I love Central Ave between Henry Johnson and Quail. It's my favorite place in the city to eat (Umana, Taiwan Noodle, Ocean Palace, Northeast Dumpling House, Casa Dominicana, Hot Spot) and to shop (Tay Market, Medina mart). It has some of the highest pedestrian and bike traffic in town (although most cyclists ride on the sidewalk because of the crazy traffic). It needs to be celebrated more. It's a place that makes Albany not boring.

What direction should Central Avenue take? I'd vote for east-west but I'm open to other possibilities.

These are great ideas. But I must say, there are very simple things that can take place to improve this area. Albany currently has a Greyhound bus station that looks very disheveled, as well as the area around it. Albany is at a great intersection of Montreal, Boston, Pennsylvania, New York City, but when people go through the Albany Greyhound, or even the Amtrak across the river, there is no attractions or easy way to get around. Improving aesthetic appearances of ALL the bus stations on Central Avenue as well as by the Greyhound will make a huge difference. Also, that light rail is an excellent idea! There is so much potential here but years of inaction has caused people to use Albany as a pass-thru city. Make it a real destination place, and it will really improve the city. Thanks

"The Light Rail option is a nice thought (& the Avenue used to have trolleys) but is it going to supplement the bus service or replace it?" Neither, since it won't happen.

I also wanted to say that better connections of this region with Troy, Schenectady, and other places even further could get people moving using alternative transit, I would love to be able to go to Clifton Park or Saratoga. How wonderful it would be to be able to go via light rail? The other thing is that we have the Hudson River and it seems to be an under utilized resource.
The biggest thing I could say is provide connections all the way to Syracuse, Buffalo, Montreal but with destinations in between so that local people can get around. Also, I think the University at Albany operates in its' own little world. Increasing the connections would make Albany much more dynamic.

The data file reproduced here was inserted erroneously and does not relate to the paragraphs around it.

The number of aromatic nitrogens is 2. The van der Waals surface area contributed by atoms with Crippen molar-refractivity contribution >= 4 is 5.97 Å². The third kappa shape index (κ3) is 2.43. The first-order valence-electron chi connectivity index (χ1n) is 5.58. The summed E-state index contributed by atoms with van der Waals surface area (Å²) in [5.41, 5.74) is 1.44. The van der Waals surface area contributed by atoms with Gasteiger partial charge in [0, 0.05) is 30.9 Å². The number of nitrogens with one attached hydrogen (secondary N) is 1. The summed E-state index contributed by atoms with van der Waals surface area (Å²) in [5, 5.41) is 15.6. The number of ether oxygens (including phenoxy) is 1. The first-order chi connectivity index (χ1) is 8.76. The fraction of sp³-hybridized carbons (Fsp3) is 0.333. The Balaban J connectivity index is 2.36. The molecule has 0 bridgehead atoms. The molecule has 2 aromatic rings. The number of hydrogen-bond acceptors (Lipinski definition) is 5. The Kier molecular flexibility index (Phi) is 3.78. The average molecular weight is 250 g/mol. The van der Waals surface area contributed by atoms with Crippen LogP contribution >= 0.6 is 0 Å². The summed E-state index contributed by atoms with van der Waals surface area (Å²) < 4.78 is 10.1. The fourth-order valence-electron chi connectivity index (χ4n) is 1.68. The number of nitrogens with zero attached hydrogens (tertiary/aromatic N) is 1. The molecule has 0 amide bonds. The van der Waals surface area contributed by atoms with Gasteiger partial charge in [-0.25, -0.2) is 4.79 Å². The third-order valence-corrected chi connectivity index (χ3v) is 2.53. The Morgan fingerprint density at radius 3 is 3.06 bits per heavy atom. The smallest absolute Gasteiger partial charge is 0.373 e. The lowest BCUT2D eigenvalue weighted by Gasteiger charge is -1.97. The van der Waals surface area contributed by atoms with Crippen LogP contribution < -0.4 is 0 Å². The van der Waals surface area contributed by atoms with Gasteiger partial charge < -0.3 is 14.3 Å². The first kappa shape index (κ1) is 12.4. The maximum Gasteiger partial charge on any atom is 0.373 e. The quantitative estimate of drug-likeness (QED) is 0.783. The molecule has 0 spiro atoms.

David, they're already doing that (with the exception of Clifton Park, fortunately), but with buses. Light rail isn't appropriate for this area as it is now. Eventually, that will change, but until then, we still have a good transit system compared to most cities this size.

Overall, with the exception of the unrealistic bits, I'm loving these plans. Not only is it great infill that seeks to incorporate a form-based code (bravo!) but there seems to be an intention to add more streets and break up some of the very large blocks, which would be a huge plus. Just the fact that this area is undergoing such heavy consideration will likely bode well for it. Hopefully it remains similar to the adjacent stretch of Central, the multicultural heaven described by Jason above.

" Neither, since it won't happen"

Agreed- Light Rail is something that gets thrown into any plan these days, along with bike lanes. I'd be more excited by better parking since Central Ave is the most double parked street I've encountered outside of NYC

Improving housing and providing assistance to small businesses is probably the most realistic thing to do. It may be surprising to some people (because of the crime stories we hear on the media - some of which aren't hyped up), but the demand for housing in this neighborhood is very high. It's high because a lot of working class and lower income people do not drive, and the areas around Central provide great bus service as well as walkability to markets and stores. Unfortunately, so much of the housing is of very poor quality because of lax code enforcement and absentee landlords. But good housing is in demand. I remember reading a story some years back when the Charles Touhy foundation was building housing in Arbor HIll and West Hill. He said he couldn't keep up with demand because he could only build so much infill because of arcane issues of title - who owned the abandoned lot - the bank, the county, the individual, and all of the red tape involved? I wish I could find the link to that piece! I love what's happening right now in Sheridan Hollow with residential. Something similar should happen further up on the adjacent streets of Central Avenue. In addition, there needs to be more small business support and development through low interest or forgivable loans as well as seminars on running a small enterprise. I think Central Avenue right now is developing quite well organically in terms of the ethnic markets and restaurants. Those types of activities should be supported and not the top-down redevelopment that's happening right now in Park South.